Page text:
By the end of 1990, the Pittsburgh WSFO had been preparing quantitative precipitation forecasts (QPF) for eight hydrologic river basins, twice a day for two years. The forecasts provided a single estimate of the 24-hour precipitation amount. However, the degree of confidence in these QPFs could not be conveyed by a single estimate. Consequently, when a QPF was input into a river forecast model, the resultant forecast of the river stage did not provide a sound basis for issuing flood watches and warnings because its reliability was unknown. Quantification of uncertainty in QPFs is of utmost importance so that the reliability of flood watches and warnings (defined by the probabilities of detection and false alarms) can be estimated in real time.
The probabilistic QPF system developed by the University of Virginia under this Cooperative Project consists of: 1) a forecasting methodology, 2) local climatological guidance (LCG), and 3) a verification method. The forecasting methodology produces a forecast of the areal average precipitation amount accumulated over a river basin during the 24 hours from the forecast time and a forecast of the temporal disaggregation of any 24-hour precipitation amount into four 6-hour precipitation amounts. The LCG is used to aid the forecaster in calibrating his/her judgment. For each basin and each month, the LCG provides: 1) climatological exceedance fractiles of the 24-hour basin average precipitation amount, and 2) climatological expected temporal disaggregation of the 24-hour precipitation amount. The verification of the probabilistic forecast consists of several statistics which compare the forecast against the actual 24-hour basin average precipitation amount and its temporal disaggregation. A subsequent Cooperative Project (begun January 1994) involves developing the method for incorporating probabilistic QPFs into a probabilistic river stage forecasting methodology.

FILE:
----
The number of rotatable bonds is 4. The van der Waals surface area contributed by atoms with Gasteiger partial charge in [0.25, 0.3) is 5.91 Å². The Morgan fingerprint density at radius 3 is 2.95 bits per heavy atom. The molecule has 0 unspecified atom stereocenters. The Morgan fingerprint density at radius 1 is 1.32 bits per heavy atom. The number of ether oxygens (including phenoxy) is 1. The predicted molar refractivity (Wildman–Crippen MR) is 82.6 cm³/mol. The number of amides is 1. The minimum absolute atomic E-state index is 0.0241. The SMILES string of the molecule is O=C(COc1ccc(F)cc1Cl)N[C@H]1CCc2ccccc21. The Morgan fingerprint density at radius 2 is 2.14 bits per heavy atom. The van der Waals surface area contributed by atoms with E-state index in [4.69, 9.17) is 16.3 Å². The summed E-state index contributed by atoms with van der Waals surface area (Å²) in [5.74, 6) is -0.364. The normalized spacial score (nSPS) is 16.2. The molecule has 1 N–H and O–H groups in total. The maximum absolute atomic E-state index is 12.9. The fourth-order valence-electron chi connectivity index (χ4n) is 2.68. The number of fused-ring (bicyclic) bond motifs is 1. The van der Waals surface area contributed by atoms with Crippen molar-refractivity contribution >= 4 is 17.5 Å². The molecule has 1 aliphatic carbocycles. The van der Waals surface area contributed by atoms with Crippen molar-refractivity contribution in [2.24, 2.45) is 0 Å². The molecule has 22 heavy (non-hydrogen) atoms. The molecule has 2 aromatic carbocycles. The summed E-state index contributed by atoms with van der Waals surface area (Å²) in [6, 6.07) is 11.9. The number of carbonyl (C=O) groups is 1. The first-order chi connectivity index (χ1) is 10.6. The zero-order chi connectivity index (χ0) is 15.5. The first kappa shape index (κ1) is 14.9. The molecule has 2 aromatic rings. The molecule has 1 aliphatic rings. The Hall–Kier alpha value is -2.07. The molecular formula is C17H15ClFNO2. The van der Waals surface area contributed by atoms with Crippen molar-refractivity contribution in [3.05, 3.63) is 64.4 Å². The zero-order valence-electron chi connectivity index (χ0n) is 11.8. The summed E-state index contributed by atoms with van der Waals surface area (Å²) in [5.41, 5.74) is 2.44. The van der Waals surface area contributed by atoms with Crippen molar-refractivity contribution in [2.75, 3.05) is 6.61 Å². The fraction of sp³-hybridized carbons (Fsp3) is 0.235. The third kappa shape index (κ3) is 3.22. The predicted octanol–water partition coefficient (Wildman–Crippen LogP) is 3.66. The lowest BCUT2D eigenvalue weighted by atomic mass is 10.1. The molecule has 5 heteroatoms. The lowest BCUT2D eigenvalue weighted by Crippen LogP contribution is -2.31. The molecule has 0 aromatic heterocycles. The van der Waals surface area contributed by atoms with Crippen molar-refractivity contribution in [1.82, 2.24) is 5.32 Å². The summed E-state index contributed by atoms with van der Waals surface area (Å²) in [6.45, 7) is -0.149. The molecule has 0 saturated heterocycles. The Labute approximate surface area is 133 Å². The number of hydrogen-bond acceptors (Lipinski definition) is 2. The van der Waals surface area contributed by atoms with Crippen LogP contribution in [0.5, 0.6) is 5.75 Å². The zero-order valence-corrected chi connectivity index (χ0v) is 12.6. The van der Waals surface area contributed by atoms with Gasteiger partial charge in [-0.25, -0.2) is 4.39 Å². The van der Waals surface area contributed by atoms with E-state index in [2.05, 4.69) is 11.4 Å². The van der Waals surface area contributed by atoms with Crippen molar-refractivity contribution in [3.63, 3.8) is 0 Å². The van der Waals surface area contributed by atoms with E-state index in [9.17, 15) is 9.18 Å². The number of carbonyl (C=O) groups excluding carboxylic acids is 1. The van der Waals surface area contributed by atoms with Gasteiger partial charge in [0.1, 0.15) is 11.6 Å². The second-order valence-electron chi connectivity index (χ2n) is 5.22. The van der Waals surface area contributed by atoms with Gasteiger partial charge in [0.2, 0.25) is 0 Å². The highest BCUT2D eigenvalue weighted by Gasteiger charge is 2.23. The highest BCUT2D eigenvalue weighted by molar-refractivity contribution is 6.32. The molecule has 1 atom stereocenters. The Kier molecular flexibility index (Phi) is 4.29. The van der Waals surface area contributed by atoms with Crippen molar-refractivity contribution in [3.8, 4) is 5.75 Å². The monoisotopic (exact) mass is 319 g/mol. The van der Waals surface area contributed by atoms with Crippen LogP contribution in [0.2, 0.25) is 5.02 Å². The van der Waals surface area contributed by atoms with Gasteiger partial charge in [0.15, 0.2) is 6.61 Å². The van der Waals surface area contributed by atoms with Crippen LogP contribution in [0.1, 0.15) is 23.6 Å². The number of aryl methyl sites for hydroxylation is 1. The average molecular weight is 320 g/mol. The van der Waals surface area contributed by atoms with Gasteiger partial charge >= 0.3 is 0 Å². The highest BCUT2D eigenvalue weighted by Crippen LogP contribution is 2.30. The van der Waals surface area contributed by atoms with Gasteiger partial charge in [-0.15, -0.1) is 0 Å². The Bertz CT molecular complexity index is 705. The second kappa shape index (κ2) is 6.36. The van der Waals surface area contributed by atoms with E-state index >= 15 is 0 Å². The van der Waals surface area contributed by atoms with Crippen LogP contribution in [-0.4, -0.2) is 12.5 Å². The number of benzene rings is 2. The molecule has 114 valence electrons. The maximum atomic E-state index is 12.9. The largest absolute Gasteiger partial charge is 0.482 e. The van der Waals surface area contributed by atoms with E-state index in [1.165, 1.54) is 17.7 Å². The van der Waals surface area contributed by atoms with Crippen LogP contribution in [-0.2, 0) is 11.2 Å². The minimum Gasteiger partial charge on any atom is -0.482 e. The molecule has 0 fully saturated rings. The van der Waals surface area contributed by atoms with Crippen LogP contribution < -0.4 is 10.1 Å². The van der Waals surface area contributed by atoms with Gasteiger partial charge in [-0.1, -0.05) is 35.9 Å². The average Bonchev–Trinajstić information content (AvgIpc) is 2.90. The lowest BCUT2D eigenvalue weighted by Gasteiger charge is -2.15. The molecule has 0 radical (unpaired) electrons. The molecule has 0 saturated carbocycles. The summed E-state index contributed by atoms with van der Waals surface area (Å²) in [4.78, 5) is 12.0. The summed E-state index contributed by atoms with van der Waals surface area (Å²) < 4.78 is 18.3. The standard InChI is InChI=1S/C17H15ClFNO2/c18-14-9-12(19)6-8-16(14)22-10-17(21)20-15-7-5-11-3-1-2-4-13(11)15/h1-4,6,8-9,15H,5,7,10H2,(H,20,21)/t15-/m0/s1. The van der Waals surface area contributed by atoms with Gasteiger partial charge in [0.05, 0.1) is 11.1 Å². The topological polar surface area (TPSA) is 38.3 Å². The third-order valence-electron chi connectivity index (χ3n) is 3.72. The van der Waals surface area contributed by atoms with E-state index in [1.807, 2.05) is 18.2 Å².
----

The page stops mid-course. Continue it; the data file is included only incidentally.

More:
Several training workshops for forecasters have been held to acquaint them with judgmental tools and estimation procedures used in probabilistic QPF. The computer software used in the forecasting is currently being tested. A prototype of the LCG system (which includes technical documentation, software, data files with historical records for two test river basins, user's manuals, and hard copies of main displays) is currently undergoing operational testing. Implementation of an integrated data base for verification has been completed, and forecasters have been trained in interpreting verification statistics. The potential use of the probabilistic QPF technique is being studied for its wider application in the NWS.